Search Menu
Home Latest News Menu
News

New report explores the future of nightlife

The report looks back at the effects of the pandemic and forward into the future of live events

  • Words: Tope Olufemi | In association with Pernod Ricard
  • 18 June 2021

A new report exploring the future of nightlife has been published.

A collaboration between Mixmag, THE FACE and the Cultural Foresight team at Pernod Ricard (a team of anthropologists who focus on the future of socialising), the report - Reality Remixed - The Future of Conviviality - decodes how the virus is radically re-shifting the boundaries of partying, the future of togetherness and imagines the new order of nightlife.

Over 50 people across the world were interviewed, from DJs and artist managers to club owners, promoters and industry experts such as representatives of nightlife industry associations, hospitality entrepreneurs and mixologists. Some of the DJs interviewed include object blue, Anastasia Kristensen, JAGUAR, Anz, Severino of Horse Meat Disco, Balraj Samrai of Manchester duo Swing Ting and more.

Written by author Justin Quirk, the report touches on the inventive and innovative ways of bringing parties and festivals into people's homes while venues have been closed and IRL events unable to happen throughout the pandemic.

Lost Horizon - from the team behind Glastonbury's Shangri-La - was one of these virtual reality festivals, delivering over 70 acts across a two-day festival. Over 4.3 million people tuned in, either through VR, PC or streaming it.

Lost Horizon's creative director Kaye Dunnings said: “Through meeting social VR platform Sansar last March, we discovered a whole new way to connect with people globally, a place free from worldly constraints where you can identify however you choose through an avatar and talk, dance and hang out just as you would IRL."

Read this next: Partying through the pandemic

LWE also got in on the virtual festival game, first with Junction 2 Virtual, bringing in over three million views, then Tobacco Dock Virtual. These events feature under the sub-heading Blurring Boundaries, "Phygital" Events and Virtual Experiences in which the combination of physical and digital clubbing is explored.

Club Qu is another virtual event born during the pandemic and director and co-founder Ryan Miller hopes things learnt through virtual clubbing can be taken into IRL: "I hope that we can all take the education we’ve been doing into this mad new world we’ll find ourselves in and create some sick club utopia."

Australian DJ Andy Garvey spoke about the positivity coming from virtual programming: “Virtual programming has allowed people from across the world to experience art, and engage in talks and discussion. It's quite incredible. I don't see that ending any time soon.”

Though there is a lot of optimism around virtual events, the report finds there is huge anticipation of nightlife reopening.

DJ and PR Fallon MacWilliams said: “All I need is to feel the energy from a crowd again in real life, to be in a room of people having a collective experience together. I think the mood is going to be mental, we are all desperate to dance again after being pent up for so long.”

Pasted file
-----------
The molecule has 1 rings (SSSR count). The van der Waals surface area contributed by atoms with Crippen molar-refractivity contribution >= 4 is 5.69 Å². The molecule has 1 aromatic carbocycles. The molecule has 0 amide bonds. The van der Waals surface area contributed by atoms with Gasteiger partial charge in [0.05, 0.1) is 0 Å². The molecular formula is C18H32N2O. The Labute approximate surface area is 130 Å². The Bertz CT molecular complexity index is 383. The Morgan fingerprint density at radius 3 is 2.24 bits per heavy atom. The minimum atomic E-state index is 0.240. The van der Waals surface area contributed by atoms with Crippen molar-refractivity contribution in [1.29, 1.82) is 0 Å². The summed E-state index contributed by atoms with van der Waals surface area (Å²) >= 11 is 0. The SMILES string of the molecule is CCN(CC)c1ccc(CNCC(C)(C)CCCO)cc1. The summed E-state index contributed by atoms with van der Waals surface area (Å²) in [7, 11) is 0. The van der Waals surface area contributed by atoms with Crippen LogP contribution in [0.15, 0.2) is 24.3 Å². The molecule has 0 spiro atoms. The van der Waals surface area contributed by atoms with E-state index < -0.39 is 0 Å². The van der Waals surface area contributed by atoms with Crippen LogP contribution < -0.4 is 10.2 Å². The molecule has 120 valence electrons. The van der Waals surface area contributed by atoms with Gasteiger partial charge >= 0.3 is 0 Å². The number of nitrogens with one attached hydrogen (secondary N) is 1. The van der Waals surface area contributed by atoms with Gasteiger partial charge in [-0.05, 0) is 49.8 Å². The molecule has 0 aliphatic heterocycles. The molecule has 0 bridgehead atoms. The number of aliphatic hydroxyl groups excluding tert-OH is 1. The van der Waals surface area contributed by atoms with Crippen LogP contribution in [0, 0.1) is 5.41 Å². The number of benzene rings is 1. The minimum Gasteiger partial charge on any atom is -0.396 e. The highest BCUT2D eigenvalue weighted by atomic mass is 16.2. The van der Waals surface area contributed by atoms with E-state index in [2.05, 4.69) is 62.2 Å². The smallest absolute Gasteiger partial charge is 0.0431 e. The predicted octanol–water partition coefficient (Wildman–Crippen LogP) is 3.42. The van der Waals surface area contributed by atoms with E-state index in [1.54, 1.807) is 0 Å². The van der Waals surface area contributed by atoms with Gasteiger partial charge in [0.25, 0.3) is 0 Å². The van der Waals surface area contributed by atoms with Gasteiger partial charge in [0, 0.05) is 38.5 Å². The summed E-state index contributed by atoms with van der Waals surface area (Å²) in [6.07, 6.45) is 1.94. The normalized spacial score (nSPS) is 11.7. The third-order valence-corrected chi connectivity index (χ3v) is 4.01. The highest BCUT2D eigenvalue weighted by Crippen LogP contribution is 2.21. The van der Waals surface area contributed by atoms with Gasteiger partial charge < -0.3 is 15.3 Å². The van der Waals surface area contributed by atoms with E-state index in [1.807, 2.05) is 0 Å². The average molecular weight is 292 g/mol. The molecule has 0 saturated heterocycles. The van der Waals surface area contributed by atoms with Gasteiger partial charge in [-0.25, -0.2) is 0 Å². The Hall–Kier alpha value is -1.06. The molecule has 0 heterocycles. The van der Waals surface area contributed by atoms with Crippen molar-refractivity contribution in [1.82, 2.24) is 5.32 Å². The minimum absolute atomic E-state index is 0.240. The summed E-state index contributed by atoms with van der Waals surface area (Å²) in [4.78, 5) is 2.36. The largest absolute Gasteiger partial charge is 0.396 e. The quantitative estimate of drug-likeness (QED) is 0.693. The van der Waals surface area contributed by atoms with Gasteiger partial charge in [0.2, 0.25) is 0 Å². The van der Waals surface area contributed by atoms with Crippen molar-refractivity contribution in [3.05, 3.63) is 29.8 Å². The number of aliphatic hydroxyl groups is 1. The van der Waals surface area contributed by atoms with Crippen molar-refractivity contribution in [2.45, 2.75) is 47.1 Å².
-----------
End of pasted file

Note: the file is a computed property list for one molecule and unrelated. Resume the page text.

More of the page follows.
Similarly, Charles Guo, owner of Shanghai club 44KW said: “We think the point of going to a club is the connection between people through music and the on-site experiences, this is something irreplaceable."

Read this next: Tobacco Dock Virtual took raving into the future

DJ Anastasia Kristensen echoed this, although thinks some people will take baby steps back into going out to listen to music: “I believe people are very excited about coming back, but it is also something that might feel weird for many after not attending any crowded events or places for over a year. I certainly think the world won't be exactly the same, but I am sure we will adopt new habits… I am optimistic that the experience of live shows will still be good, and beneficial for people.”

Gosia Plysa of Unsound Festival pointed out that safety measures at events will be more paramount than ever in a post-pandemic world.

She said: “I think people will definitely pay more attention to what venues and promoters offer in terms of safety measures, including those focused on Covid-19 and health. They may be less likely to dance carefree in sweaty and packed clubs with bad ventilation.”

Another topic in the report was localism and the utilisation of vacant spaces. Limbo Accra in Ghana is an example of this, with project founder Dominique Petit-Frére saying: “In the west, in Berlin and New York, you have this kind of phenomenon that exists where young creatives occupy and activate abandoned buildings. But the difference is that these were not abandoned, they’re uncompleted, so they exist as these concrete limbo spaces throughout our city… Accra is now just modernising, so we really don’t have public spaces… so I sought to occupy and reactivate these uncompleted sites as space for the public, but also for the creative community that is here.”

Other topics covered include club ownership, DIY club cultures, the pandemic's effect on cities and the post-pandemic club scene in Africa, the United States and Asia.

Standalone Q&As with Paul Bui of Community Bread, Indian DJ Sandunes, NIKS of Black Artist Database, Kaye Dunnings and Charlotte Brohier and Daphnée Hor of Cultural Foresights at Pernod Ricard also feature. Other interviewees include Bradley Thompson of Broadwick Live and Printworks, RONI, Imran Hussain of The Hotel Culture, Brice Coudert, Cameron Leslie of fabric, and mixologists and hospitality entrepreneurs such as Iain Griffiths, Alex Kratena and Ryan Chetiyawardana.

Pernod Ricard believes the core of conviviality occurs through responsible consumption

[Photo: Antoine Julien]

Next Page
Loading...
Loading...